Juniper Pass West Bike Climb - PJAMM Cycling

Juniper Pass West


Overlaps the first segment of the Mt. Evans climb.

Page Contributor(s): Christoper Jacobs, Byers CO; Steve Jones, Olympia, WA, USA

Explore this Climb

PJAMM Cycling LogoDark Sky logo



If you love climbing by bike and would like more detailed information on the world’s top bike climbs, join our PJAMM Cycling group and receive our Special Edition Climb Report.
  • Receive a monthly report.
  • Get detailed and entertaining information on the greatest bike climbs and climbing areas throughout the world.
  • Discover beautiful landscapes with drone video and professional photos of remote and exotic places.
  • Gain insider knowledge on where to stay and how to conquer some of the most difficult climbs.

Climb Summary

Cycling Juniper Pass West - crystal clear reflection on Echo Lake showing blue sky with fluffy white clouds, mountain range, and spiky evergreen trees

Cycling Juniper Pass - Echo Lake.

 Ride 16 miles to elevation 11,156’ gaining 3,764’’ at 4.3% average grade.

Cycling Juniper Pass West - photo collage, PJAMM Cycling logo in corner, sign for Idaho Springs and Colorado Highway 103 South, cyclists climbing up hillside next to sign for Echo Mountain, sign for Arapaho National Forest, John Johnson wearing PJAMM Cycling jersey standing with bike in front of Echo lake

Both sides of the Juniper Pass climb are entirely within Colorado’s Arapaho and Roosevelt National Forests which are jointly managed by the National Forest Service. Arapaho National Forest, established in 1908 by President Theodore Roosevelt and named for the Arapaho Native American tribe consists of 723,000 acres, and Roosevelt National Forest, established in 1902 by President Roosevelt (originally named Medicine Bow Forest Reserve and renamed to honor President Theodore Roosevelt in 1932) consists of 813,000 acres.

Cycling Juniper Pass West - gentle curves along two-lane roadway lined with dense forestation, road sign reading Falling Rock

This climb begins in Idaho Springs (pop. 1,746, 2016; elevation 7,526), less than 25 miles from Denver.  Our route is along Highway 103 (Chicago Creek Road, Mt. Evans Scenic Byway).  Highway 103 west from Idaho Springs overlaps the extraordinary Mt. Evans bike climb (the highest paved road in North America) for the first 13 miles.  Instead of turning right onto Mt. Evans Road at mile 13, continue straight on Highway 103 and travel another three miles to Juniper Pass.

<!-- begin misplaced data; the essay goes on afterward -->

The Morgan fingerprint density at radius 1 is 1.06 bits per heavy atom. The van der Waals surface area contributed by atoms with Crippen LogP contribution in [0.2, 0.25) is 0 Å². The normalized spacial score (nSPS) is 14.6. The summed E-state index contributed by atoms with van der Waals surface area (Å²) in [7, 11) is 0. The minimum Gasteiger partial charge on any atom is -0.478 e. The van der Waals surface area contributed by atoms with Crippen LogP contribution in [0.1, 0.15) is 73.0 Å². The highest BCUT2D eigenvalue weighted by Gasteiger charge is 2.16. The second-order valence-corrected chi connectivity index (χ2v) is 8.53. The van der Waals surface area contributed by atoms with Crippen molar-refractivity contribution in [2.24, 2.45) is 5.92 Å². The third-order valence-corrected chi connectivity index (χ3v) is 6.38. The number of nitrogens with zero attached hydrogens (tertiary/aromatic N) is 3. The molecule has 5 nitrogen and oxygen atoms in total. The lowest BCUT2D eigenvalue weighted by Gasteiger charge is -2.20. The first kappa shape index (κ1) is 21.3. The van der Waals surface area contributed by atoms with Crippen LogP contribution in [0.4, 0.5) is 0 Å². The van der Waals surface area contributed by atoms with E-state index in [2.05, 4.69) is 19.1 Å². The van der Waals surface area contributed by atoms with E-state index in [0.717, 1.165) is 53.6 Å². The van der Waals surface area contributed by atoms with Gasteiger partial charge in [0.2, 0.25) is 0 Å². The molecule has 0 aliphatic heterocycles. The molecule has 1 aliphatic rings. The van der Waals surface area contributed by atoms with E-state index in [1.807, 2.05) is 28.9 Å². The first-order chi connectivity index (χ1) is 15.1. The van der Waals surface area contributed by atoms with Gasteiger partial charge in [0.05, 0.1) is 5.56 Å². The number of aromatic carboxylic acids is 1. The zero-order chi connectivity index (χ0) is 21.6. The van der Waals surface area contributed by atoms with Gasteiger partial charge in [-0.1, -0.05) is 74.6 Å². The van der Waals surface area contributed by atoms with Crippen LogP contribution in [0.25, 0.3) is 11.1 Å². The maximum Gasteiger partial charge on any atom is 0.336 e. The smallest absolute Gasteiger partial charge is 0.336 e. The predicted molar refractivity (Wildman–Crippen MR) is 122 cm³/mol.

Cycling Juniper Pass West - photo collage, PJAMM Cycling logo in corner, sign for National Forest Mount Evans Welcome Station

Views of the first 13 miles from Idaho Springs to Echo Lake.

Cycling Juniper Pass West - photo collage, PJAMM Cycling logo in corner, Welcome sign for Mt. Evans, North America's Highest Auto road, reflection in Echo Lake of mountains, clouds, evergreens, road sign for Bergen Park and Mt. Evans

Stay left at mile 13 for the final three miles to the finish of this climb, or . . .

turn right to travel another 14 miles to Mount Evans, the highest paved cycling finish in North America.

Climb report by PJAMM’s Steve Jones, Olympia, WA:

The west side of Juniper Pass (11,130 ft.) is an enjoyable (but less strenuous) alternative to its neighbor, Mt. Evans.  Both climbs share a starting point in Idaho Springs, CO (7,524 ft.), as well as the first 13 miles to Echo Lake (10,597 ft.).  At Echo Lake, continue on State Route 103 for an additional 2.7 miles to the unmarked high point at 11,130 feet.  The grade is moderate and the pavement smooth.

Cycling Juniper Pass West - photo collage, PJAMM Cycling logo in corner, two-lane paved roadway winding up mountainside with cyclist climbing, near dense evergreen forestation

Views along the last three miles.

Steepest ½ mile begins at mile 7.2 (7.3%).

Cycling Juniper Pass West - selfie of cyclist wearing PJAMM Cycling jersey next to road sign for Squaw Pass Summit

Thank you Steve!